THE BLOG

Lost: A Media Transition

05/24/2010 09:54 am ET | Updated May 25, 2011

Last night, millions of viewers said goodbye to Lost, ABC Studios' top-rated and highly anticipated show. A show that ran for 6 seasons. A show that often times confused viewers. And, a show that actively participated in what will be defined as one of the most disruptive and innovative times in media.

Lost may be gone from TV screens. However, it will continue to live across different platforms - DVDs, posters, forums, etc. Everyday, a new viewer will be engaged by the show and continue to follow it's story until they finish or they get frustrated with the lack of information. Regardless of how the viewer perceives the show, the media industry should look at it and learn from it. It did many things right, a few things wrong. However, in the end, it was part of a significant media transition.

Some highlights from a media perspective:

  • Hosted podcast: One of the biggest media initiatives was a weekly podcast (audio or video) that coincided with the release of every TV episode. Some of these were behind the scenes videos while others were answers from the creators of the show. Even today, very few shows take that initiative and use iTunes to distribute supplementary content.
  • Online video: Lost was amongst the first "major" shows to have an online video presence. This not only included recaps, but also included full-length episodes. The network also started distributing its content on Hulu recently.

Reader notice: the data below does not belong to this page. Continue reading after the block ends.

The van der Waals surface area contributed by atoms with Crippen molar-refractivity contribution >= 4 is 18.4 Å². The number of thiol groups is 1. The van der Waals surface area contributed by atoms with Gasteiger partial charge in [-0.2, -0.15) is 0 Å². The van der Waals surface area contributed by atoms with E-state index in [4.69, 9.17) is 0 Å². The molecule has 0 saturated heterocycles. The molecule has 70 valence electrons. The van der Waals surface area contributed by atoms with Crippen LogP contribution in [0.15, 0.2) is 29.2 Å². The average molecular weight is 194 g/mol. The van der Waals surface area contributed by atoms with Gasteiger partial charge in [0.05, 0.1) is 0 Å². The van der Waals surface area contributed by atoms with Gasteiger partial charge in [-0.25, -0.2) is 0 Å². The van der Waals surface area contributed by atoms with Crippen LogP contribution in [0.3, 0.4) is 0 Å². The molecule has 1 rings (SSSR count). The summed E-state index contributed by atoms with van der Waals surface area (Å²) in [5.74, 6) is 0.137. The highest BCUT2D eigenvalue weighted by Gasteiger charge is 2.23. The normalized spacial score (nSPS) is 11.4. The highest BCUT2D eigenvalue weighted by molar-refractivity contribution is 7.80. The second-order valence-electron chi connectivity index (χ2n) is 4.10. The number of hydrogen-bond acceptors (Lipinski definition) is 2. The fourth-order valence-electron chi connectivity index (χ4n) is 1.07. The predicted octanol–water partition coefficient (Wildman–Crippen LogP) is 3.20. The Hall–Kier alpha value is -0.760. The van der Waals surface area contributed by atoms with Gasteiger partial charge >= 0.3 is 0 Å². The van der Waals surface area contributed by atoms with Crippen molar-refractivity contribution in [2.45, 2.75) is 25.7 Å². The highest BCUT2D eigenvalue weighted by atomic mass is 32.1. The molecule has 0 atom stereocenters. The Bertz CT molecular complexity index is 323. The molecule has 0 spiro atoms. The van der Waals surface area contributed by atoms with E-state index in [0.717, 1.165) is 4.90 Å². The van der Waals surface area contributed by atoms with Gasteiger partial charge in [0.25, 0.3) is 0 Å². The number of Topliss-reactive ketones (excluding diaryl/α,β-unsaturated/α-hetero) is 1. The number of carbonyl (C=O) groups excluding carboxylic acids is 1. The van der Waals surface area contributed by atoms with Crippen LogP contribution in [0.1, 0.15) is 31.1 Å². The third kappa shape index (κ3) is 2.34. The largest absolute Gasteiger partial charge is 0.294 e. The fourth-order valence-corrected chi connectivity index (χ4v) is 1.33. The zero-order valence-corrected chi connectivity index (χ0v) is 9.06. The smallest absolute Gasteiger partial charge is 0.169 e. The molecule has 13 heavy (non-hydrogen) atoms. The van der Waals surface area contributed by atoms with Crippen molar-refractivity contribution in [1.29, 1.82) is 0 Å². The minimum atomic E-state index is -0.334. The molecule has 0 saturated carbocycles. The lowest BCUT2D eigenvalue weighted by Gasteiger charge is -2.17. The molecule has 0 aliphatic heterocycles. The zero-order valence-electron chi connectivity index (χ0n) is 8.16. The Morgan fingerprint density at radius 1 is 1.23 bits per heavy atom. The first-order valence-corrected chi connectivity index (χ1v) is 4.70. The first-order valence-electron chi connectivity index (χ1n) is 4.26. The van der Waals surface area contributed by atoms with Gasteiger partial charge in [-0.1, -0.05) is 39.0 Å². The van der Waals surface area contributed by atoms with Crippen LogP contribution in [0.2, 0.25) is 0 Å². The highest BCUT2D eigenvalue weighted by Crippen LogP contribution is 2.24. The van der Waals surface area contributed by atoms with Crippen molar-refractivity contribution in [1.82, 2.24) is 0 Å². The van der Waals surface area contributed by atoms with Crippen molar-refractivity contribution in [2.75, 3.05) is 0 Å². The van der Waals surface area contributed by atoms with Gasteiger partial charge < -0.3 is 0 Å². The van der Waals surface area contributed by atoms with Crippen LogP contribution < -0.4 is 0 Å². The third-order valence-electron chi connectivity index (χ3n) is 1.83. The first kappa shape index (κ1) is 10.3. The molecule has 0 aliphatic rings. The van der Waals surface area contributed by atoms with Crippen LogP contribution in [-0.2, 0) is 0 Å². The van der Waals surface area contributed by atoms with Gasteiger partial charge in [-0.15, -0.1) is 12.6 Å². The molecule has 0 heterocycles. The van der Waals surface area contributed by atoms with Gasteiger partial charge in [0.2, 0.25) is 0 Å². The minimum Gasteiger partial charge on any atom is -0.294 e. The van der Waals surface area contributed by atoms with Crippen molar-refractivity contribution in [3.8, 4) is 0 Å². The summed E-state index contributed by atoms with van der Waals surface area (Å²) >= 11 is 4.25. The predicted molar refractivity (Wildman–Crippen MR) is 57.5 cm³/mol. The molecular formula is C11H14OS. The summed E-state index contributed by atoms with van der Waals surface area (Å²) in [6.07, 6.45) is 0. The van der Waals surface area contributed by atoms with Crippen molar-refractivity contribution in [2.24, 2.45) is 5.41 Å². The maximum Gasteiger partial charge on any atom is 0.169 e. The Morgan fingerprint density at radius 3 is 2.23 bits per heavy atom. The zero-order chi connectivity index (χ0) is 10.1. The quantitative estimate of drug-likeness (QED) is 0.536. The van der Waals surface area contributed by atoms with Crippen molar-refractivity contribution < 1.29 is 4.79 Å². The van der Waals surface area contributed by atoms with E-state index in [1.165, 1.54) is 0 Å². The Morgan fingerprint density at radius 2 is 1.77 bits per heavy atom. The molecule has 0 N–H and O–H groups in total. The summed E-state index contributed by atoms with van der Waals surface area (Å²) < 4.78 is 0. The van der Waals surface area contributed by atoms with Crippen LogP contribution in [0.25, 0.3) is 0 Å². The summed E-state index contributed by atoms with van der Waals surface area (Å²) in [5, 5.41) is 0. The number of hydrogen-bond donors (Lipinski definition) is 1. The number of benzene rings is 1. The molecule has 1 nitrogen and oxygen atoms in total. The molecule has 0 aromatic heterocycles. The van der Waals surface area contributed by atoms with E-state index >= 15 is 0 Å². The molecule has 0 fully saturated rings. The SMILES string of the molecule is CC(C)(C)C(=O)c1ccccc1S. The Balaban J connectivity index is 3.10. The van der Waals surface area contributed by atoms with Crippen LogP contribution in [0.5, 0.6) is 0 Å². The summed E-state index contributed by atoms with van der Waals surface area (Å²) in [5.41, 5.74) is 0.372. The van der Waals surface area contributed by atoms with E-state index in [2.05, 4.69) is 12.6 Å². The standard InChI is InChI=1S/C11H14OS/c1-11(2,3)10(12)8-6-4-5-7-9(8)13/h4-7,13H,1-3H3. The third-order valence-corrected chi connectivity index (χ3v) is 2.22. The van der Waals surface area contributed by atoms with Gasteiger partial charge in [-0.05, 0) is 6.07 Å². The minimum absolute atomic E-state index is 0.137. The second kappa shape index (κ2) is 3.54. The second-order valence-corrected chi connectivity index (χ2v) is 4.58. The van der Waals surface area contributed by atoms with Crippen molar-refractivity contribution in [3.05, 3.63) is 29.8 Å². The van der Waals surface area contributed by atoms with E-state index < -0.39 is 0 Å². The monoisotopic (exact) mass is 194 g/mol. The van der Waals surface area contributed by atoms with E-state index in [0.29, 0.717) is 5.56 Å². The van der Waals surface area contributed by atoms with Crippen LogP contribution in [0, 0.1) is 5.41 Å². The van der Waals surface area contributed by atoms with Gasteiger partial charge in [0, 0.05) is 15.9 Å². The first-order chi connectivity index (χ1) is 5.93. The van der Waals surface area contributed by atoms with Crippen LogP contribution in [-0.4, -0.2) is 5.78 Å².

• Video on demand: Similar to online video, Lost was made available on a number of video on demand platforms, most notably iTunes.
  • Online sites: Although this has become popular with almost every TV show today, Lost was amongst the first shows to leave clues via specially created online sites. While these were used to primarily engage the audience, it was an effective way to talk about the show and also tie in to the story line.
What's next:

When it comes to media properties, Lost is in a category of its own. It got people to talk. It generated buzz. This experience shouldn't go away. When Lost went on the air 6 years ago, there were very few advanced mobile phones with good media capabilities. Today, with Android, iPhone, iPad and more products in the pipeline, interactive media is a reality.

Set-top boxes like XBOX 360 have transformed the living room. Want to interact on Facebook with your XBOX 360? No problem. Want to read tweets? No problem.

Despite a large user base, there are very few media companies that have challenged the status-quo. To monetize content after Lost goes off the air, ABC should create an iPad app which sells for $49.99 and include every single episode as a stream. The app should be interactive, should have games and should link directly to a community portal with forums and discussions.

Regardless of how ABC decides to proceed, I have a feeling that it will be more than just a DVD box set. Today, platforms are advanced enough to deliver stunning experiences and should be leveraged to their fullest potential.

In the end, from one fan -- goodbye, Lost. It's been entertaining.

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Aanarav Sareen is a content creator and digital media consultant. He blogs daily at Digital Media Business and publishes the monthly Digital Media Newsletter. He's also the host of the weekly Digital Media Podcast.